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I know, Pat -- the Hugo Boss one surprised me. I did love the lurking fan in the cafe -- who I knew from Love in the Cold Climate.
Toggle Commented 3 days ago on Meet Sulari Gentill at Word Wenches
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Quantum, yes, each of the chapters in Sulari's books begins with a short clipping from the news or a magazine or something from the time, so I'm guessing that's what you heard. Not quite the flavour of the story you were after, I guess. As for the current political climate -- US, UK or Australia -- it's very depressing.
Toggle Commented 3 days ago on Meet Sulari Gentill at Word Wenches
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Deb, you've probably worked out that that reply was from Sulari, not me. Typepad is being difficult. :(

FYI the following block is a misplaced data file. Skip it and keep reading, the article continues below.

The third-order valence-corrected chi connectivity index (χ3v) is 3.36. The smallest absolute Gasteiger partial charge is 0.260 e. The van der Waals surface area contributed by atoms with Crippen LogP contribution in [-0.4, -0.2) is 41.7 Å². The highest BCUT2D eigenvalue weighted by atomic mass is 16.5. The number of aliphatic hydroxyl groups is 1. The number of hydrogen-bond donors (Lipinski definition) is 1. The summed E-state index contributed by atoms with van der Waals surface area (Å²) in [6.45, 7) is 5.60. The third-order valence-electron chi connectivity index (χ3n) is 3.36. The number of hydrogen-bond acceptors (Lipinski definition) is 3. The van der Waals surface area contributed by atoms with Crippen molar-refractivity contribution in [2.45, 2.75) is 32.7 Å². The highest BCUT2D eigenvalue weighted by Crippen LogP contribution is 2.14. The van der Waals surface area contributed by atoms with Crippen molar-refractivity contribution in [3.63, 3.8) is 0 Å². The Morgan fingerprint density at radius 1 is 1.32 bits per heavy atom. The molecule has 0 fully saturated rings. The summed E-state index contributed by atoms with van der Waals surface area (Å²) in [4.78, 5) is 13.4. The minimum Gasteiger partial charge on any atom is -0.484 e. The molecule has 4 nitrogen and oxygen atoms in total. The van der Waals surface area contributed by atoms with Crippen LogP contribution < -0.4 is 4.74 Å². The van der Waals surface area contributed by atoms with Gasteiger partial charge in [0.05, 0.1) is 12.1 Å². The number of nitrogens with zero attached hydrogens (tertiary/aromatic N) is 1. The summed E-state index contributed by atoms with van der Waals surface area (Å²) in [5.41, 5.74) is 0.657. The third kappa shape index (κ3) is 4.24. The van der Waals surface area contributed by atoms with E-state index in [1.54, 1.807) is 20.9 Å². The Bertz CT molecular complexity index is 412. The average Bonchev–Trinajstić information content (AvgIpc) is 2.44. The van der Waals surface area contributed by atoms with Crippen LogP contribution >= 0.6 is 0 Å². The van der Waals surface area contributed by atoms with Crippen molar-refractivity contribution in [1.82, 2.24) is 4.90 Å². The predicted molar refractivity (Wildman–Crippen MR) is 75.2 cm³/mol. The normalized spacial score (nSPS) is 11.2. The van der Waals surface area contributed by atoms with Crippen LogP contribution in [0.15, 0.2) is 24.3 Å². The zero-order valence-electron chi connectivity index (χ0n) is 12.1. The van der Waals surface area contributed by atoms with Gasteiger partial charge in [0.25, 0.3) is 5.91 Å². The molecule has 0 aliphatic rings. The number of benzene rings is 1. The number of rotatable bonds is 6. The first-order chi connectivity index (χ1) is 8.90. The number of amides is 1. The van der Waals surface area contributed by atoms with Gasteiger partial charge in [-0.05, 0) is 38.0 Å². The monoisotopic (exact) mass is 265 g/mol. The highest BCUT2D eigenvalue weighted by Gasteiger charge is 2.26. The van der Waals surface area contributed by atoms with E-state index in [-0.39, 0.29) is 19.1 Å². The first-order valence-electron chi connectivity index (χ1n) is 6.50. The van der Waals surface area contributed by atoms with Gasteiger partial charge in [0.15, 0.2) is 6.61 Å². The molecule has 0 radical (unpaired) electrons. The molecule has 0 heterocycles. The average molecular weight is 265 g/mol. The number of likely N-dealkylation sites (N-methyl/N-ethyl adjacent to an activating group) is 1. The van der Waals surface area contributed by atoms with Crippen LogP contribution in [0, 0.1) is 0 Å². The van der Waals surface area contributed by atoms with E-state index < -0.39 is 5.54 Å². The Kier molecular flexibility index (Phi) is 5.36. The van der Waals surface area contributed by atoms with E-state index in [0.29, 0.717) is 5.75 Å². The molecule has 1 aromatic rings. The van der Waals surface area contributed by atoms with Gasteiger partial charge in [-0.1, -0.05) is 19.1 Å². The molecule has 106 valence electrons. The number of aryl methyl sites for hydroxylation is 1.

Toggle Commented 3 days ago on Meet Sulari Gentill at Word Wenches
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Happy to be of assistance Deb! Jock and Em are both terrific writers, as is Robert. There will be a lot of shop talk on this tour I expect.WarmlySulari
Toggle Commented 3 days ago on Meet Sulari Gentill at Word Wenches
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Thanks, Helen. As a sydneysider yourself, I think you'd really find the first book an eye-opener, as well as a cracking good read. So many things I didn't know about that period in NSW.
Toggle Commented 3 days ago on Meet Sulari Gentill at Word Wenches